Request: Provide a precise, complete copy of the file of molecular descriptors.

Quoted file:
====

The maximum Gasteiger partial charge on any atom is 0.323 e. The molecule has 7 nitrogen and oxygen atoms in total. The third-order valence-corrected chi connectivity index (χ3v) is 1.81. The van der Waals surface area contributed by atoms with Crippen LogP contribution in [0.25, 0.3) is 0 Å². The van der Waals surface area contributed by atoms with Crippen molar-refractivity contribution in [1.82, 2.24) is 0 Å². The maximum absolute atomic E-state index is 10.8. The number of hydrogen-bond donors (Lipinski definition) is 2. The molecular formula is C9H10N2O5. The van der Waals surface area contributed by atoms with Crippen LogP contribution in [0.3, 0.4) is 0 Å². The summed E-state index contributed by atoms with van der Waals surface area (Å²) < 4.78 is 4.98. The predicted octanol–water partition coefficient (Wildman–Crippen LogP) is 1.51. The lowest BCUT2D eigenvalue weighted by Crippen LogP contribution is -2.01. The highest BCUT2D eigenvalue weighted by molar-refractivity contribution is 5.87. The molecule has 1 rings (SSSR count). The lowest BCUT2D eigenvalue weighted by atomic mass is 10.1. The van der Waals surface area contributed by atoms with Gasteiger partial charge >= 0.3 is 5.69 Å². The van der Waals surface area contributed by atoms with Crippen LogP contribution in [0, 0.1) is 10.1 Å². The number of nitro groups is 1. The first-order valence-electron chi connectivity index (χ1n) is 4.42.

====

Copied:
The maximum Gasteiger partial charge on any atom is 0.323 e. The molecule has 7 nitrogen and oxygen atoms in total. The third-order valence-corrected chi connectivity index (χ3v) is 1.81. The van der Waals surface area contributed by atoms with Crippen LogP contribution in [0.25, 0.3) is 0 Å². The van der Waals surface area contributed by atoms with Crippen molar-refractivity contribution in [1.82, 2.24) is 0 Å². The maximum absolute atomic E-state index is 10.8. The number of hydrogen-bond donors (Lipinski definition) is 2. The molecular formula is C9H10N2O5. The van der Waals surface area contributed by atoms with Crippen LogP contribution in [0.3, 0.4) is 0 Å². The summed E-state index contributed by atoms with van der Waals surface area (Å²) < 4.78 is 4.98. The predicted octanol–water partition coefficient (Wildman–Crippen LogP) is 1.51. The lowest BCUT2D eigenvalue weighted by Crippen LogP contribution is -2.01. The highest BCUT2D eigenvalue weighted by molar-refractivity contribution is 5.87. The molecule has 1 rings (SSSR count). The lowest BCUT2D eigenvalue weighted by atomic mass is 10.1. The van der Waals surface area contributed by atoms with Gasteiger partial charge >= 0.3 is 5.69 Å². The van der Waals surface area contributed by atoms with Crippen LogP contribution in [0, 0.1) is 10.1 Å². The number of nitro groups is 1. The first-order valence-electron chi connectivity index (χ1n) is 4.42.